The NOAA’s National Weather Service provides free weather data that you can use on your web site, even if it is for commercial uses. You can’t claim to have copyright on the data, but it is public domain information. Accuweather tried a few years ago to get this service shut down because they wanted people to pay for weather information (which is part of their business). Fortunately people complained because our tax money is being spent on making this data available in the first place.
So why aren’t more people using it? It’s probably because the documentation is daunting, a little confusing and the icons aren’t that great looking. You might be wondering why not just use Yahoo’s Weather RSS feed? Well, because it’s only for non-commercial use and it only gives you current conditions, today’s forecast and tomorrow’s forecast. However once you know how to access NOAA’s data you can customize it to your liking.
It used to be that you had to use the METAR service to get current conditions. METAR is a very unfriendly format and fortunately is no longer necessary. You can now get current conditions in a XML file or RSS file. I recommend using the XML file since you will be able to go through the nodes and format it to your liking. The only key here is that most require an Airport/Airfield nearby, since there are only about 1,800 locations across the United States and US Territories.
Getting Weather Forecasts
The first place to stop is the National Digital Forecast Database XML Web Service. (There are change notices the bottom of the page, but they don’t change very often; however it’s probably a good idea to subscribe to the RSS feed. Then you can make appropriate changes in the future and if there are any new features to the service you can take advantage of them). First thing you’ll notice is that there is a lot of information on this page. The service uses SOAP (basically you make requests with XML and receive XML) and there are two functions to grab the data, NDFDgen and NDFDgenByDay. Both will give you summarized forecasts over a 12 hour or 24 hour time period (your choice). NDFDgen will give you much more information than NDFDgenByDay and lets you pick what you want. You need to know the longitude and latitude of where you want the weather forecast and you can send the number of days you want forecasted. You probably won’t want more than a 7 day forecast. If you want you can even request old weather forecasts. They ask that you cache your results for an hour since that is how often they are updated (even Yahoo’s Weather RSS feed is only updated once an hour). They say they are updated 45 minutes after the hour but from what I’ve seen it’s usually around 52 minutes after the hour. If your web server is on Unix/Linux you can setup a CRON job to grab the files on the hour (although they recommend to do it 15 minutes after the hour, because there is a delay in processing and updating all their files on their servers).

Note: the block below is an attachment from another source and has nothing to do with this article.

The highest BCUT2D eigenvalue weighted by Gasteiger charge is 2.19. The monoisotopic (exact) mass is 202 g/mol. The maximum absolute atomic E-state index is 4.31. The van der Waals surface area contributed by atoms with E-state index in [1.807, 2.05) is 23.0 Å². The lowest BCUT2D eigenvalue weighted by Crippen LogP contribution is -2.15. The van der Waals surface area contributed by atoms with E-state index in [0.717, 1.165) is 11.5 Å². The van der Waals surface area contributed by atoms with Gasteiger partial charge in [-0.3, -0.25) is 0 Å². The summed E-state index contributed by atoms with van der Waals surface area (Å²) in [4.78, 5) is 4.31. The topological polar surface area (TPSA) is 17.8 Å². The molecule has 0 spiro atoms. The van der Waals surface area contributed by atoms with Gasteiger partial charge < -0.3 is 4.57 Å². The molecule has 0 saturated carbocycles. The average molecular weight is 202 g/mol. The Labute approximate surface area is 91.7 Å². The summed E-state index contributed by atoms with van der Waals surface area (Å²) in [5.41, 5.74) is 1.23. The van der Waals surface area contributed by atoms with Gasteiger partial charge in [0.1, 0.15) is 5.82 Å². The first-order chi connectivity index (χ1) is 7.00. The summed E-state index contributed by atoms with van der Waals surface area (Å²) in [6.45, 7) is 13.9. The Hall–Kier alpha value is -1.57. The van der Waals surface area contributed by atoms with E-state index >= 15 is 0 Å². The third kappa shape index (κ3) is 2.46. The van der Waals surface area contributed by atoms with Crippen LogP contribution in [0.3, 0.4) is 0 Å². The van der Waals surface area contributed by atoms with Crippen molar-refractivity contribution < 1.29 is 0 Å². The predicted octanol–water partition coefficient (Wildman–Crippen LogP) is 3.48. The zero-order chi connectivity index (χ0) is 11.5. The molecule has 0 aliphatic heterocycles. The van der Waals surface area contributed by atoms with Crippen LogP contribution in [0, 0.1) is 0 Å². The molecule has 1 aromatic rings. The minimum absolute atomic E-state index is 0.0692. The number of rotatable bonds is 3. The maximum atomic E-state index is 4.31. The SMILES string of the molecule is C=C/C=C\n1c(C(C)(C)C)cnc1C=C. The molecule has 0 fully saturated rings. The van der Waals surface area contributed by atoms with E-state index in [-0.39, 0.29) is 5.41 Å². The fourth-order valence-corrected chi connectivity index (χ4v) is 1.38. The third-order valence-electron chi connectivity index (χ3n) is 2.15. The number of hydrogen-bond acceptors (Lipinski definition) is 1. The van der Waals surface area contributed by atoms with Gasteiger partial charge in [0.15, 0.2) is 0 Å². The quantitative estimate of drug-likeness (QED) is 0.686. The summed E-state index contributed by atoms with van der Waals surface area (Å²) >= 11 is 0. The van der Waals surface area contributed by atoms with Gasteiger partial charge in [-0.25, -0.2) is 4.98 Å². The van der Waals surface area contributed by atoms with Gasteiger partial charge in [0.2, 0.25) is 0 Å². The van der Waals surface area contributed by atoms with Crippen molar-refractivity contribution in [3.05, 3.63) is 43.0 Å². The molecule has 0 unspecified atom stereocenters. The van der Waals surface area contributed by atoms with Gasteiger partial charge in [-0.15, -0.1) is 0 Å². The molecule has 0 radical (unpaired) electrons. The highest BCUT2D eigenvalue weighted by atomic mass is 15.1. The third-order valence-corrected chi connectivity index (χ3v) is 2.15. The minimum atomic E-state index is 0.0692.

I wish they would offer RSS and XML feeds for some of the bigger cities in the US, rather than just SOAP. Part of me wonders if it is due to pressure from Accuweather and the other US weather sites online, because they have big business in providing easier and prettier methods of weather information. Using SOAP in Coldfusion is pretty simple, especially if you are using Dreamweaver. If you are using PHP, take a look at NuSOAP.